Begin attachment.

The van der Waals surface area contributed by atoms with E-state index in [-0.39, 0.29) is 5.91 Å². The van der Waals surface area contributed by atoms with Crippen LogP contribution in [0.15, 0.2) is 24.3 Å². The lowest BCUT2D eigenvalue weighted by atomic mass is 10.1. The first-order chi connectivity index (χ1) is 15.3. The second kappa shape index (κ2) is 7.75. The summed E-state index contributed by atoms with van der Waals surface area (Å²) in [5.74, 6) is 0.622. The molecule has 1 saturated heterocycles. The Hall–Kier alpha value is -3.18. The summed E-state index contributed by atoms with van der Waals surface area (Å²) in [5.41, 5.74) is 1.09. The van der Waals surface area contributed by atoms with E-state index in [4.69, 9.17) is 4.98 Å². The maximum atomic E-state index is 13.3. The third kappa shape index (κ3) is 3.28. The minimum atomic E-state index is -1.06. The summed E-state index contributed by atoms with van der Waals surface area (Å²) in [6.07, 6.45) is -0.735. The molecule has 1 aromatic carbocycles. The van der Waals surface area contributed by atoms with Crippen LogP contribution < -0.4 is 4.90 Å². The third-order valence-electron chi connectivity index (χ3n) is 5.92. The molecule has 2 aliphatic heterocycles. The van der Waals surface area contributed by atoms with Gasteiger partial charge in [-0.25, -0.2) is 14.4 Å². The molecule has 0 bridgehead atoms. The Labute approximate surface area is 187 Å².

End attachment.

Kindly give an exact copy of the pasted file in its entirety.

The van der Waals surface area contributed by atoms with E-state index in [-0.39, 0.29) is 5.91 Å². The van der Waals surface area contributed by atoms with Crippen LogP contribution in [0.15, 0.2) is 24.3 Å². The lowest BCUT2D eigenvalue weighted by atomic mass is 10.1. The first-order chi connectivity index (χ1) is 15.3. The second kappa shape index (κ2) is 7.75. The summed E-state index contributed by atoms with van der Waals surface area (Å²) in [5.74, 6) is 0.622. The molecule has 1 saturated heterocycles. The Hall–Kier alpha value is -3.18. The summed E-state index contributed by atoms with van der Waals surface area (Å²) in [5.41, 5.74) is 1.09. The van der Waals surface area contributed by atoms with E-state index in [4.69, 9.17) is 4.98 Å². The maximum atomic E-state index is 13.3. The third kappa shape index (κ3) is 3.28. The minimum atomic E-state index is -1.06. The summed E-state index contributed by atoms with van der Waals surface area (Å²) in [6.07, 6.45) is -0.735. The molecule has 1 aromatic carbocycles. The van der Waals surface area contributed by atoms with Crippen LogP contribution < -0.4 is 4.90 Å². The third-order valence-electron chi connectivity index (χ3n) is 5.92. The molecule has 2 aliphatic heterocycles. The van der Waals surface area contributed by atoms with Gasteiger partial charge in [-0.25, -0.2) is 14.4 Å². The molecule has 0 bridgehead atoms. The Labute approximate surface area is 187 Å².